We continue our week of notable Canadian dates with coverage of International Mother Language Day. Did you know that February 21st is actually a significant day throughout the world? Eighteen years ago the United Nations declared February 21st International Mother Language Day to celebrate and promote cultural diversity, multiculturalism, and multilingualism.1
International Mother Language Day was created to help preserve linguistic diversity and encourage individuals to celebrate their unique cultures. There are roughly 7,000 unique languages spoken worldwide with 96% spoken by only 4% of the world’s population.2 Further, of the 7,000 languages only a few hundred are used in formal education systems, and even fewer are used in the digital media world.3 These statistics suggest that international awareness and appreciation of these cultures should to be encouraged. This is why the UN formally recognizes International Mother Language Day to raise awareness of minority language issues and encourage individuals to continue to pass on their unique languages.
Mayor Don Iveson formally recognized International Mother Language Day in the city of Edmonton in 2015. Over a third of Edmontonians speak a language other than French or English in their homes.4 As a multicultural nation, the city believed that they had a duty to promote, encourage, and accept the use of non-official languages. Mayor Iveson believes that “Keeping languages alive is important for the richness of our culture and the diversity that strengthens Edmonton.”5
The theme for 2017 is “Towards Sustainable Futures through Multilingual Education.”6 The goal this year is to promote the availability of multilingual education throughout the world. UNESCO Director-General Irina Bokova has launched an appeal for the use of “multilingual education to be acknowledged everywhere, in education and administrative systems, in cultural expressions and the media, cyberspace and trade."7 Bokova believes that increasing the availability of multilingual education will help prepare students for success. Students learn fundamental reading and writing skills in school but these skills are fostered when they are able to learn them in their mother tongue.8 Thus, increasing the number of languages in these institutions is necessary.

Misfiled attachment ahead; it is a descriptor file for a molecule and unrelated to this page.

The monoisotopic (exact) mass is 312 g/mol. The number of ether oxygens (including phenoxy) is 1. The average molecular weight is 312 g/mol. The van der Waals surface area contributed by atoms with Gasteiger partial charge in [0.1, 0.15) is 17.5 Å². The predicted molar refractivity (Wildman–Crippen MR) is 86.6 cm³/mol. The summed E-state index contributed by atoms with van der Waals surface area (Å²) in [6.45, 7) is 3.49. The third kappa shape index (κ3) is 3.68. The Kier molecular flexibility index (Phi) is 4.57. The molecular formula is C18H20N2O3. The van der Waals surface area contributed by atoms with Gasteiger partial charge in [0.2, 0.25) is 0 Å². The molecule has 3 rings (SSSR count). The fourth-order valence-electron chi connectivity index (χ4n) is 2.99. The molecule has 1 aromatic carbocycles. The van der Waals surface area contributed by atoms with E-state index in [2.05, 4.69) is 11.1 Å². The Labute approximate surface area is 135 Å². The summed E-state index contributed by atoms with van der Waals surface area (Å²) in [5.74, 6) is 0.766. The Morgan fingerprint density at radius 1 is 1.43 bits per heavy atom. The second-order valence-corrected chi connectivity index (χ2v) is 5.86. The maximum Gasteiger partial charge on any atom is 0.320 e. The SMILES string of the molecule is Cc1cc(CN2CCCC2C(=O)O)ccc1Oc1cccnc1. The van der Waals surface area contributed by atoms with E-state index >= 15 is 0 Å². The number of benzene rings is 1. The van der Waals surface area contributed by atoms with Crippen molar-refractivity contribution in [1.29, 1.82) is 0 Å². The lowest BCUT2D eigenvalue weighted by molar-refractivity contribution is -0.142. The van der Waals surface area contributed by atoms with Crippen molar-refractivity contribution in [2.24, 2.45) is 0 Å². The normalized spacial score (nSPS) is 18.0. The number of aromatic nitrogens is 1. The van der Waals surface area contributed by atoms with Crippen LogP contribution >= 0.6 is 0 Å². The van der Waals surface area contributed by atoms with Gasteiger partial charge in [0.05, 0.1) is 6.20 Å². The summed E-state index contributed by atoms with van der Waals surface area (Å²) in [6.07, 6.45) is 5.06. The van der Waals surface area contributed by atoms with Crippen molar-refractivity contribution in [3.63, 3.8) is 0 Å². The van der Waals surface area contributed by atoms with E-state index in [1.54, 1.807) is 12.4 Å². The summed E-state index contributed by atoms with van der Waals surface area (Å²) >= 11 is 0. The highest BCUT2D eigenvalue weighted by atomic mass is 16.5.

We hope that International Mother Languages Day will continue to raise awareness for minority language issues. We are excited to see how the UN appeal unfolds, and hopefully more language education options become available.
1 “International Mother Language Day 21 February” (2016), United Nations, online: <www.un.org/en/events/motherlanguageday/>.
4 Claire Theobold, “International Mother Language Day declared in Edmonton”, Edmonton Sun (21 February 2015), online: <www.edmontonsun.com/2015/02/21/international-mother-language-day-declared-in-edmonton>.
6 “International”, supra note 1.